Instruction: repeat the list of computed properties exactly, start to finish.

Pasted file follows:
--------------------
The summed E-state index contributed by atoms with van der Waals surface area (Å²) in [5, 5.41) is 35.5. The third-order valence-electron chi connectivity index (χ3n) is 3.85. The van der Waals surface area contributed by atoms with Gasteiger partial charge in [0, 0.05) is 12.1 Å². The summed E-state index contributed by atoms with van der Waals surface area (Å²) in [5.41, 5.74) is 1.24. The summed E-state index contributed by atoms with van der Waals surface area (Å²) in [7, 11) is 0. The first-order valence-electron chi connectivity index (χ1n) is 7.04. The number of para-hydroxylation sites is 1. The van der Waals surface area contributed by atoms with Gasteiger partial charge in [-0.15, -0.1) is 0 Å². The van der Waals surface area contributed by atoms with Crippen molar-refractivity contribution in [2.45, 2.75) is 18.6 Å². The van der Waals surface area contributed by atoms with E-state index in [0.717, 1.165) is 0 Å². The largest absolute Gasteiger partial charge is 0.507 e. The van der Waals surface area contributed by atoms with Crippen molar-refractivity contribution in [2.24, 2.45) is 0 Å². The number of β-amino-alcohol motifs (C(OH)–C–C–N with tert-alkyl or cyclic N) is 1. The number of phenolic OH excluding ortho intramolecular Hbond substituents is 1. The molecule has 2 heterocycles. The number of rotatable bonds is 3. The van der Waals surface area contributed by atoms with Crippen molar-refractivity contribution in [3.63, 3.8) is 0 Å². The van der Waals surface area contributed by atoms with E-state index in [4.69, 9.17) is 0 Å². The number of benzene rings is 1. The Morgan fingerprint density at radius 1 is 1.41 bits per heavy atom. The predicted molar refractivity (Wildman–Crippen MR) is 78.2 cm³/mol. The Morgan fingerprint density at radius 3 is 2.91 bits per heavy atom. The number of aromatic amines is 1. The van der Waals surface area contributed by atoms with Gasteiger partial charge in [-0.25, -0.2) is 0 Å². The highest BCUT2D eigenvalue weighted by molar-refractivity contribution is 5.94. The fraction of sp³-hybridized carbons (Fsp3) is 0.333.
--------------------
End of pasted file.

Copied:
The summed E-state index contributed by atoms with van der Waals surface area (Å²) in [5, 5.41) is 35.5. The third-order valence-electron chi connectivity index (χ3n) is 3.85. The van der Waals surface area contributed by atoms with Gasteiger partial charge in [0, 0.05) is 12.1 Å². The summed E-state index contributed by atoms with van der Waals surface area (Å²) in [5.41, 5.74) is 1.24. The summed E-state index contributed by atoms with van der Waals surface area (Å²) in [7, 11) is 0. The first-order valence-electron chi connectivity index (χ1n) is 7.04. The number of para-hydroxylation sites is 1. The van der Waals surface area contributed by atoms with Gasteiger partial charge in [-0.15, -0.1) is 0 Å². The van der Waals surface area contributed by atoms with Crippen molar-refractivity contribution in [2.45, 2.75) is 18.6 Å². The van der Waals surface area contributed by atoms with E-state index in [0.717, 1.165) is 0 Å². The largest absolute Gasteiger partial charge is 0.507 e. The van der Waals surface area contributed by atoms with Crippen molar-refractivity contribution in [2.24, 2.45) is 0 Å². The number of β-amino-alcohol motifs (C(OH)–C–C–N with tert-alkyl or cyclic N) is 1. The number of phenolic OH excluding ortho intramolecular Hbond substituents is 1. The molecule has 2 heterocycles. The number of rotatable bonds is 3. The van der Waals surface area contributed by atoms with Crippen molar-refractivity contribution in [3.63, 3.8) is 0 Å². The van der Waals surface area contributed by atoms with E-state index in [4.69, 9.17) is 0 Å². The number of benzene rings is 1. The Morgan fingerprint density at radius 1 is 1.41 bits per heavy atom. The predicted molar refractivity (Wildman–Crippen MR) is 78.2 cm³/mol. The Morgan fingerprint density at radius 3 is 2.91 bits per heavy atom. The number of aromatic amines is 1. The van der Waals surface area contributed by atoms with Gasteiger partial charge in [-0.25, -0.2) is 0 Å². The highest BCUT2D eigenvalue weighted by molar-refractivity contribution is 5.94. The fraction of sp³-hybridized carbons (Fsp3) is 0.333.